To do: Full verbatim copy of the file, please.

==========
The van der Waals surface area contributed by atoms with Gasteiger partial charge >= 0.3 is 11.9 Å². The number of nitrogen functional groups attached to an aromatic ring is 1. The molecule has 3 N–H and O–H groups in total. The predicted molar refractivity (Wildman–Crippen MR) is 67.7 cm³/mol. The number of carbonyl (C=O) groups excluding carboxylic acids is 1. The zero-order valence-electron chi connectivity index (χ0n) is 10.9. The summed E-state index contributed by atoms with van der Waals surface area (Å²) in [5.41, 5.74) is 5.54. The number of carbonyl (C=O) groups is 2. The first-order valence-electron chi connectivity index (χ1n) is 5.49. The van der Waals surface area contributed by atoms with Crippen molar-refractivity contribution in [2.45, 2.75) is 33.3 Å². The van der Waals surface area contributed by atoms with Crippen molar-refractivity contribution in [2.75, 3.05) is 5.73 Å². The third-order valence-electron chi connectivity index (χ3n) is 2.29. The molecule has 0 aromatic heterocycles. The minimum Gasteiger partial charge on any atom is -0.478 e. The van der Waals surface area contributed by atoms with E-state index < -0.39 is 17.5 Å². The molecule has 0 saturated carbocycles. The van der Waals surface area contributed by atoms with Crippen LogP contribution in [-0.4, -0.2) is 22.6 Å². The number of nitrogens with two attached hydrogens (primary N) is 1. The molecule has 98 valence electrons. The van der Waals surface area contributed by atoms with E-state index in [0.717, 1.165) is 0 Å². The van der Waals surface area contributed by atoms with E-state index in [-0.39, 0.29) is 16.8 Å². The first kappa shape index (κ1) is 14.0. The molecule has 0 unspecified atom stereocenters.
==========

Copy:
The van der Waals surface area contributed by atoms with Gasteiger partial charge >= 0.3 is 11.9 Å². The number of nitrogen functional groups attached to an aromatic ring is 1. The molecule has 3 N–H and O–H groups in total. The predicted molar refractivity (Wildman–Crippen MR) is 67.7 cm³/mol. The number of carbonyl (C=O) groups excluding carboxylic acids is 1. The zero-order valence-electron chi connectivity index (χ0n) is 10.9. The summed E-state index contributed by atoms with van der Waals surface area (Å²) in [5.41, 5.74) is 5.54. The number of carbonyl (C=O) groups is 2. The first-order valence-electron chi connectivity index (χ1n) is 5.49. The van der Waals surface area contributed by atoms with Crippen molar-refractivity contribution in [2.45, 2.75) is 33.3 Å². The van der Waals surface area contributed by atoms with Crippen molar-refractivity contribution in [2.75, 3.05) is 5.73 Å². The third-order valence-electron chi connectivity index (χ3n) is 2.29. The molecule has 0 aromatic heterocycles. The minimum Gasteiger partial charge on any atom is -0.478 e. The van der Waals surface area contributed by atoms with E-state index < -0.39 is 17.5 Å². The molecule has 0 saturated carbocycles. The van der Waals surface area contributed by atoms with Crippen LogP contribution in [-0.4, -0.2) is 22.6 Å². The number of nitrogens with two attached hydrogens (primary N) is 1. The molecule has 98 valence electrons. The van der Waals surface area contributed by atoms with E-state index in [0.717, 1.165) is 0 Å². The van der Waals surface area contributed by atoms with E-state index in [-0.39, 0.29) is 16.8 Å². The first kappa shape index (κ1) is 14.0. The molecule has 0 unspecified atom stereocenters.